Tuesday, April 12, 2022

Sleeping through the pandemic

by Barbra Danin

Most of us are all too familiar with the anguish of waking up in the middle of the night, struggling to fall back asleep and worrying about how we’ll manage the next day without our rest.  During the pandemic, we slept more and less:  working from home allowed many of us to turn off their alarm clocks and sleep in, but the stress many experienced made it restless, poor quality sleep. 


A great deal of research supports the CDC findings that sleep deprivation has many deleterious effects on our health, physiology and overall wellbeing and quality of life.  This includes fatigue, irritability, mood shifts, and difficulty with learning, concentration and memory.  Our immune system becomes compromised, our metabolism changes, and blood pressure can rise. 


Although the amount of necessary sleep varies from individual to individual, on average adults require a minimum of 7 hours of per night. Estimates show that 1 out of every 3 adults do not meet that minimum.  


There are many reasons why we struggle with getting enough sleep, including our work schedules, stress, a sleeping environment that is not conducive to deep rest (noisy, uncomfortable temperature), use of electronic devices prior to bedtime, alcohol use, and other things.  The effects of sleep deprivation underscore the importance of practicing behaviors that promote healthy sleep and help maintain a regular sleep/wake cycle


Many often resort to medication usage to address sleep issues; however, there are many non-medical strategies have been shown to be equally if not more effective in helping us fall asleep and stay asleep.


Some recommendations by the National Sleep Foundation include:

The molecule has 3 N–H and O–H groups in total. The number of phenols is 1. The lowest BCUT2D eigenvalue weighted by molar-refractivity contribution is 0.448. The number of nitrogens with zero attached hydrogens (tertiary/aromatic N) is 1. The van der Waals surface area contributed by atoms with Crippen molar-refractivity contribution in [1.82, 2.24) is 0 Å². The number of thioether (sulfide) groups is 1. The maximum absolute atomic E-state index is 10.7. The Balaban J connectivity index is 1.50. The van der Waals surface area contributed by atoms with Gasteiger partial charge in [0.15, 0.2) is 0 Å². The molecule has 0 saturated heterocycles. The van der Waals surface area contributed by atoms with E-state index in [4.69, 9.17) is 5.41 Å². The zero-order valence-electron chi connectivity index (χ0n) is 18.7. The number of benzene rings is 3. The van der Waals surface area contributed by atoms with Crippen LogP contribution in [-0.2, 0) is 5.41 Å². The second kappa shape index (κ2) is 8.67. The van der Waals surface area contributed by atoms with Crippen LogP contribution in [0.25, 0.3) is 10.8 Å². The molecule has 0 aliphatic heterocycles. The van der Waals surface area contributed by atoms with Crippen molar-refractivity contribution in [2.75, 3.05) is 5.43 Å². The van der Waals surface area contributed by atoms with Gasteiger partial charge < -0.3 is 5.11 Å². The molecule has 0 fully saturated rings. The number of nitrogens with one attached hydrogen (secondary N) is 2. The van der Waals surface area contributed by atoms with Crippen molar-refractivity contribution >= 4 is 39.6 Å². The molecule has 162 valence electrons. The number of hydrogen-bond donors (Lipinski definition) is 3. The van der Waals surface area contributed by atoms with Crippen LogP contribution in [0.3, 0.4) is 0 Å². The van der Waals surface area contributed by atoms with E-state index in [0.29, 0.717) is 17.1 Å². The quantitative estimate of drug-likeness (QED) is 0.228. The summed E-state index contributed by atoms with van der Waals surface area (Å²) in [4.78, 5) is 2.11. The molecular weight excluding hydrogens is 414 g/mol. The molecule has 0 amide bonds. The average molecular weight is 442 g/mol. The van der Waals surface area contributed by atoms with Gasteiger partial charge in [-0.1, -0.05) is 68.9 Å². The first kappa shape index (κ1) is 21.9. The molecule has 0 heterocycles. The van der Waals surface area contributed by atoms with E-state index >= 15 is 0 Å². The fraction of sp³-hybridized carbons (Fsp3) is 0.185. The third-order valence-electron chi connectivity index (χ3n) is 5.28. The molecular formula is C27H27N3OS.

-  daily exercise

-  maximizing light exposure during the day

-  consistent mealtimes

-  avoiding food and alcohol intake 2–3 hours before bedtime

-  limiting caffeine intake

-  limiting tobacco use

-  engaging in relaxing routines before bed

-  avoiding screens before sleep

-  keeping electronic devices away from sleeping area

-  creating a sleeping environment that enhances sleep:

   (reduced light and noise, cool temperatures)

-  maintaining regular bedtimes and rise times, even on weekends

-  getting out of bed after trying unsuccessfully for 20 minutes to fall asleep

-  using a mouth guard to manage grinding, gnashing or teeth clenching


Various relaxation practices, including meditation, mindfulness training, breathing exercises, and guided imagery can help reduce tension. Audio recordings and sleep apps can also be effective. Other products that could improve sleep include: white noise machines, anti-snore devices, sleep trackers, wedge pillows, and other products. Alternative therapies that people have found helpful include acupuncture, acupressure, massage, melatonin, valerian root, Tai Chi and Qi Gong, and Ayurvedic Medicine. Always check with a doctor before trying any new remedy. There may be adverse effects or interactions with medications.


Cognitive behavioral therapy: Known as CBT, this approach focuses on recognizing thought patterns that are interfering with relaxed sleep.  This therapy has shown positive outcomes in treating sleep disorders. 


If these measures do not help, consultation with a healthcare provider is recommended, especially if sleep deprivation is affecting the quality of life.


Barbra Danin, MA, LMFT, is a Licensed Marriage and Family Therapist, Clinical Art Therapist, and Certified EMDR Therapist.  She provides individual, couples, and family therapy.  Her specialties include treating children with anxiety, trauma, and behavioral issues – and empowering parents with concrete tools for lasting change.  Learn more at https://theresiliencycenter.com/practitioner/barbradanin/ and www.barbradanin.com. Contact her at (314) 477-8585 or barbradanin@barbradanin.com.